The wrong kind of airport

Image of Tyler Brûlé

The back end of last week didn’t go quite as I’d penned it in last Saturday’s column – partly because it seems next to impossible to rely on any part of the UK’s (and some of Europe’s) transport infrastructure. This is partly because ’tis the season to shave a few million off the balance sheet wherever possible even if it means annoying and losing thousands of customers in the process. The board meeting that was supposed to be held in Zurich last Friday was cancelled as a precaution against flight cancellations by Europe’s major airlines. While it’s hardly the way to run a business, we made the decision to abort the year-end round table because we had a hunch everyone would be stranded over the weekend and, as predicted, most of the flights we’d booked from various points across Europe were cancelled.

I’m not entirely sure when modern aircraft and well-funded airports developed an allergy to snow and frost but over the past few years the mere possibility of the mercury dropping below zero sends airline bosses and airport publicists into a panic. A cold snap a few weeks ago seemed to be the perfect excuse to bundle together low-yield flights and cut as many services as possible out of Heathrow. As for the fiasco that unfolded at Europe’s busiest airport last weekend, the airport’s operator and some of its biggest clients should have their licences revoked. The same goes for the main national broadcaster.

In what might have been a bid to improve holiday TV ratings or bolster their public service credentials, the broadcasters did more to whip up the storms than any front drifting down from the Arctic. There was some miserable weather about but much of it wasn’t the stuff that should be bringing a G8 economy to a grinding halt. Rather than asking why a developed economy such as the UK should be buckling under a cold weather snap and a blanket of snow (just a dusting in some areas), most of the media just ran with stories of stranded travellers, road chaos and a system that wasn’t coping. What was missing from most of the coverage was the all-important, “Why isn’t the UK able to deal with this and what does it do for the nation’s brand?”

My original plan to fly out of Zurich to Tokyo turned into a departure from Heathrow on Friday evening. With little snow on the ground and clear skies, the airport was down to one runway and you could sense that the whole thing could collapse at any moment. As we lined up for departure, I could already list the excuses that would be carted out over the weekend. As we rolled down the runway and rumbled above Windsor, the English countryside looked quite peaceful and cosy but I could imagine how many poor souls were dealing with boilers that seem to be designed to implode when people need them most and houses with no insulation.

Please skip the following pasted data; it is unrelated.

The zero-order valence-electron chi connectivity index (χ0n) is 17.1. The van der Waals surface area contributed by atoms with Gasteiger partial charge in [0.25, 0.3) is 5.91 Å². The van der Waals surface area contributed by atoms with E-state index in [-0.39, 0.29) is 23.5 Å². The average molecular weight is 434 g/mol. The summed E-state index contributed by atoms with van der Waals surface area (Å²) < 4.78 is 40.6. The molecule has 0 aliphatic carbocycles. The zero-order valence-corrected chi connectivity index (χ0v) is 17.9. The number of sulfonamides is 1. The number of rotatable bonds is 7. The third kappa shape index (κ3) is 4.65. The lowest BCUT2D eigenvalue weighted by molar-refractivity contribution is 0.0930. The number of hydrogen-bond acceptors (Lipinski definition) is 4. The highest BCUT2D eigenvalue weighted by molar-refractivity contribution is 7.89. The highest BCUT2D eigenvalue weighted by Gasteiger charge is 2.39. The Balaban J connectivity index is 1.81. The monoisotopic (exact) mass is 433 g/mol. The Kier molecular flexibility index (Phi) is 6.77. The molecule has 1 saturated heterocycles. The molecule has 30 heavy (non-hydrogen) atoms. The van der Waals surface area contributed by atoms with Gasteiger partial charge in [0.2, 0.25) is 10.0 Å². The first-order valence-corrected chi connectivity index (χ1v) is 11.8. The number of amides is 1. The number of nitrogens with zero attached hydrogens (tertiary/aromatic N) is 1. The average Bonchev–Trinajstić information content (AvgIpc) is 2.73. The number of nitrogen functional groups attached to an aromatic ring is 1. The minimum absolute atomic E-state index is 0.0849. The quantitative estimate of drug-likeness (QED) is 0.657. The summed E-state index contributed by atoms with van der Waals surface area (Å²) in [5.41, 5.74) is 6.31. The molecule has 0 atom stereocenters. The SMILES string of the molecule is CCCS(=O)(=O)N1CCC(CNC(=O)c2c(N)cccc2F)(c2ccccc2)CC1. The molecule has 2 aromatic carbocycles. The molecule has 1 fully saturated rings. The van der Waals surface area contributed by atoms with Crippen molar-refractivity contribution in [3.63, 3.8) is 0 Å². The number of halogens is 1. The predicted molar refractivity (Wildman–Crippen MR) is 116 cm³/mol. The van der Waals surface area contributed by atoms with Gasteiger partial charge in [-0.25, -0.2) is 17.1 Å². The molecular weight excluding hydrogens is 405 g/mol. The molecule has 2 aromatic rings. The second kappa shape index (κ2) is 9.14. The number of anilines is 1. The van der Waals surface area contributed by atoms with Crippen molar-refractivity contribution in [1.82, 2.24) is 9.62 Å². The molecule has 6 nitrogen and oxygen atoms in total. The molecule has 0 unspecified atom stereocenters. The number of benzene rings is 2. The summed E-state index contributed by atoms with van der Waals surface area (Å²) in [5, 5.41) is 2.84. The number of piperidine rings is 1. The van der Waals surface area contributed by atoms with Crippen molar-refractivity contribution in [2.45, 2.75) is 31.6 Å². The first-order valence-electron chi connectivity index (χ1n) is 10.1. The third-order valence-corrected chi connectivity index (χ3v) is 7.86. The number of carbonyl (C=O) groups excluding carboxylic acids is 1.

By the time I reached Japan 11 hours later, the worst had happened – British Airways had cancelled most of its flights and the country was letting the elements get the better of it. If you were sitting in Sapporo, Calgary or Chicago, you might have thought that workers at Heathrow were battling with metres of drifting snow and Arctic-style conditions given the general state of chaos that enveloped the airport but it was more a case of shoddy resources and poor planning – a running theme when it comes to transport and the nation’s infrastructure.

The UK’s inability to cope doesn’t have so much to do with the fall in mercury as it does with a fall in service standards. An international airport in a country that does, in fact, get snow (despite protestations that it doesn’t) should be able to field enough de-icing trucks, ploughs, gritting vehicles and staff to deal with a winter storm. Sadly, conditions are so poor according to some airlines it is as if Heathrow believes its natural home to be the tropics rather than the north Atlantic.

I spent the start of the week discussing the fall-out with friends who had family stuck at the airport, and colleagues who said the fiasco was “typically UK”. As members of parliament pointed fingers at each other over issues of preparedness, I wondered what the actual cost was to brand Britain. Would a chief executive from Seoul think differently about investing in the UK if he saw how his children were treated while stranded at Heathrow? Would he be so keen to argue for building a logistics centre in Slough versus Munich if this is how the airport functioned? How would the delegation from Kuala Lumpur feel about investing in the UK after spending the night wrapped in blankets on a cold floor at Terminal Five? I’m sure that a branding wizard somewhere has a formula that could come up with a dollar value for the damage that such incidents do to a country’s ranking in the world and I’m sure it’s astronomically more than the cost of a few extra cherry-pickers equipped with de-icing fluid, a fleet of dump trucks, snow ploughs and a mountain of grit and salt.

Tyler Brûlé is editor-in-chief of Monocle

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